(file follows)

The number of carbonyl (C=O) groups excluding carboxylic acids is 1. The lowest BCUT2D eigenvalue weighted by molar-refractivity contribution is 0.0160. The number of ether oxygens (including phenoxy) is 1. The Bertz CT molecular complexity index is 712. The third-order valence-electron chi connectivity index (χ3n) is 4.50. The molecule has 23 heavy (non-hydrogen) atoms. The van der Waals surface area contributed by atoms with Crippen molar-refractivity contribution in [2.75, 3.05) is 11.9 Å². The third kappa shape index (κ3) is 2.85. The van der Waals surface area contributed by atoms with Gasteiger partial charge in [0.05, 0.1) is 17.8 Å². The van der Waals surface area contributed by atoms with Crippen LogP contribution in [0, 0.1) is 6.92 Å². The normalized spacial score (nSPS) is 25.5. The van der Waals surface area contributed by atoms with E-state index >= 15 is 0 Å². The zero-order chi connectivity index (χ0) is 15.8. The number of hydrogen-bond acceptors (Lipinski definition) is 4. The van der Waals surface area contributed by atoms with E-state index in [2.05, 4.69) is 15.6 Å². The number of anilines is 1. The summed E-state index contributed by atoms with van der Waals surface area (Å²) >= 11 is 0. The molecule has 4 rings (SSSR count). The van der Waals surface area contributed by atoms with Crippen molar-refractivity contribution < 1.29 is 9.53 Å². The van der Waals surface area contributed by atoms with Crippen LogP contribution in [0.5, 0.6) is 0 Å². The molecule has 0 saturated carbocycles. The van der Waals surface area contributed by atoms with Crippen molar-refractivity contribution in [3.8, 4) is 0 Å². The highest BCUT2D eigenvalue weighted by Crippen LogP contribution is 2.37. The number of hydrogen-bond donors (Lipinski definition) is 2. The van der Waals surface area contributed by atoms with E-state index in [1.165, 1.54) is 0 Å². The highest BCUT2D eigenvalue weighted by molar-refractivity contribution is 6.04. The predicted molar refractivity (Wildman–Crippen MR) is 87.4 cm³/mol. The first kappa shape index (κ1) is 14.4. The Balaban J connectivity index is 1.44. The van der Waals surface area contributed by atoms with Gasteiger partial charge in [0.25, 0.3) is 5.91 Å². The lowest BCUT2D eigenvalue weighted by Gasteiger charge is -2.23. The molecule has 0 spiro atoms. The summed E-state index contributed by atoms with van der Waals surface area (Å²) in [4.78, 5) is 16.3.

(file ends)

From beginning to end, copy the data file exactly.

The number of carbonyl (C=O) groups excluding carboxylic acids is 1. The lowest BCUT2D eigenvalue weighted by molar-refractivity contribution is 0.0160. The number of ether oxygens (including phenoxy) is 1. The Bertz CT molecular complexity index is 712. The third-order valence-electron chi connectivity index (χ3n) is 4.50. The molecule has 23 heavy (non-hydrogen) atoms. The van der Waals surface area contributed by atoms with Crippen molar-refractivity contribution in [2.75, 3.05) is 11.9 Å². The third kappa shape index (κ3) is 2.85. The van der Waals surface area contributed by atoms with Gasteiger partial charge in [0.05, 0.1) is 17.8 Å². The van der Waals surface area contributed by atoms with Crippen LogP contribution in [0, 0.1) is 6.92 Å². The normalized spacial score (nSPS) is 25.5. The van der Waals surface area contributed by atoms with E-state index >= 15 is 0 Å². The zero-order chi connectivity index (χ0) is 15.8. The number of hydrogen-bond acceptors (Lipinski definition) is 4. The van der Waals surface area contributed by atoms with E-state index in [2.05, 4.69) is 15.6 Å². The number of anilines is 1. The summed E-state index contributed by atoms with van der Waals surface area (Å²) >= 11 is 0. The molecule has 4 rings (SSSR count). The van der Waals surface area contributed by atoms with Crippen molar-refractivity contribution < 1.29 is 9.53 Å². The van der Waals surface area contributed by atoms with Crippen LogP contribution in [0.5, 0.6) is 0 Å². The molecule has 0 saturated carbocycles. The van der Waals surface area contributed by atoms with Crippen molar-refractivity contribution in [3.8, 4) is 0 Å². The highest BCUT2D eigenvalue weighted by Crippen LogP contribution is 2.37. The number of hydrogen-bond donors (Lipinski definition) is 2. The van der Waals surface area contributed by atoms with E-state index in [1.165, 1.54) is 0 Å². The highest BCUT2D eigenvalue weighted by molar-refractivity contribution is 6.04. The predicted molar refractivity (Wildman–Crippen MR) is 87.4 cm³/mol. The first kappa shape index (κ1) is 14.4. The Balaban J connectivity index is 1.44. The van der Waals surface area contributed by atoms with Gasteiger partial charge in [0.25, 0.3) is 5.91 Å². The lowest BCUT2D eigenvalue weighted by Gasteiger charge is -2.23. The molecule has 0 spiro atoms. The summed E-state index contributed by atoms with van der Waals surface area (Å²) in [4.78, 5) is 16.3.